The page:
“My partners and I set out to convince our industry that media was important, and that the 85% of the ad spend devoted to media placement deserved 85% of the attention and resources from marketing decision makers.

“It took 40 years, but I do believe we accomplished that goal.”

If David Harrison is to be believed, Young is going to hate this story. Harrison, who gave Young his first advertising job in the media department at MacLaren Advertising in 1974, describes his former business partner as a “modest polymath” who is uncomfortable with praise.

“He just gets on with it,” says Harrison, now mostly retired although maintaining an office inside PHD Canada as chairman. “He doesn’t look for kudos, he looks for solutions.”

“In terms of agency research people, there was Rob Young and then, way back in the distance, there was everyone else,” adds Susan Ellsworth, vice-president, research director at PHD’s sister Omnicom agency, OMD Canada.

Hugh Dow, who worked alongside Young at the MacLaren Media Data Centre in the 1970s—and was inspired by HYPN’s success to launch a standalone media entity within MacLaren—says Young  made a “significant difference” to the Canadian media industry. “He has given his time and expertise to literally every industry research and audience measurement organization,” he says. “His clients have benefited and those organizations have kept pace with the times.”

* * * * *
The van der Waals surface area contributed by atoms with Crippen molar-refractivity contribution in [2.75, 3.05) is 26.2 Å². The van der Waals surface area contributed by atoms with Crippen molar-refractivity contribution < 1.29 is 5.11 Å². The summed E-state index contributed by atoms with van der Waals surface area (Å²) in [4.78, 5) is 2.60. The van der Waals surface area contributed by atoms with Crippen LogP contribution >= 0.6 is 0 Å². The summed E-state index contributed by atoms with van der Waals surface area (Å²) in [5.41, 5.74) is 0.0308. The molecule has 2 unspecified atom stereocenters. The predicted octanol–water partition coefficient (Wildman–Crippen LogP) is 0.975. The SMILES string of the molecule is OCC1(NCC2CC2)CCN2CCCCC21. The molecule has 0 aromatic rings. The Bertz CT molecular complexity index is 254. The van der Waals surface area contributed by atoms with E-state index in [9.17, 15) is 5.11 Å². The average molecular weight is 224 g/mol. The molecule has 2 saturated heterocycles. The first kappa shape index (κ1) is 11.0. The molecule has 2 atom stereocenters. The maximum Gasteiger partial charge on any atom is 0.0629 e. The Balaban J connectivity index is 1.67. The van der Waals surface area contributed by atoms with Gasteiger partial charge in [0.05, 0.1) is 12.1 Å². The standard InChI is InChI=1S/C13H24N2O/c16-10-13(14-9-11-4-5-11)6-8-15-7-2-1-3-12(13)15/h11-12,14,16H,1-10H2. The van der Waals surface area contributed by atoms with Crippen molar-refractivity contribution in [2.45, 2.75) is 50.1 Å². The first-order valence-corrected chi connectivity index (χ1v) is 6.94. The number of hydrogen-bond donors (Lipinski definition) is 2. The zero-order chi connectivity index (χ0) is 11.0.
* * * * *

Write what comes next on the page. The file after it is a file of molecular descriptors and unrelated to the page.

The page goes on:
Young also has a cheeky sense of humour. Former Print Measurement Bureau president Steve Ferley remembers how Young used to refer to him as “Boutros Boutros Ferley,” a nod to former United Nations secretary-general Boutros Boutros-Ghali. “That would not have been off-the-cuff. He would have given it considerable prior thought,” says Ferley. “Boutros Boutros-Ghali was known for his diplomatic skills, and I was flattered that Rob would see fit to draw such a parallel.”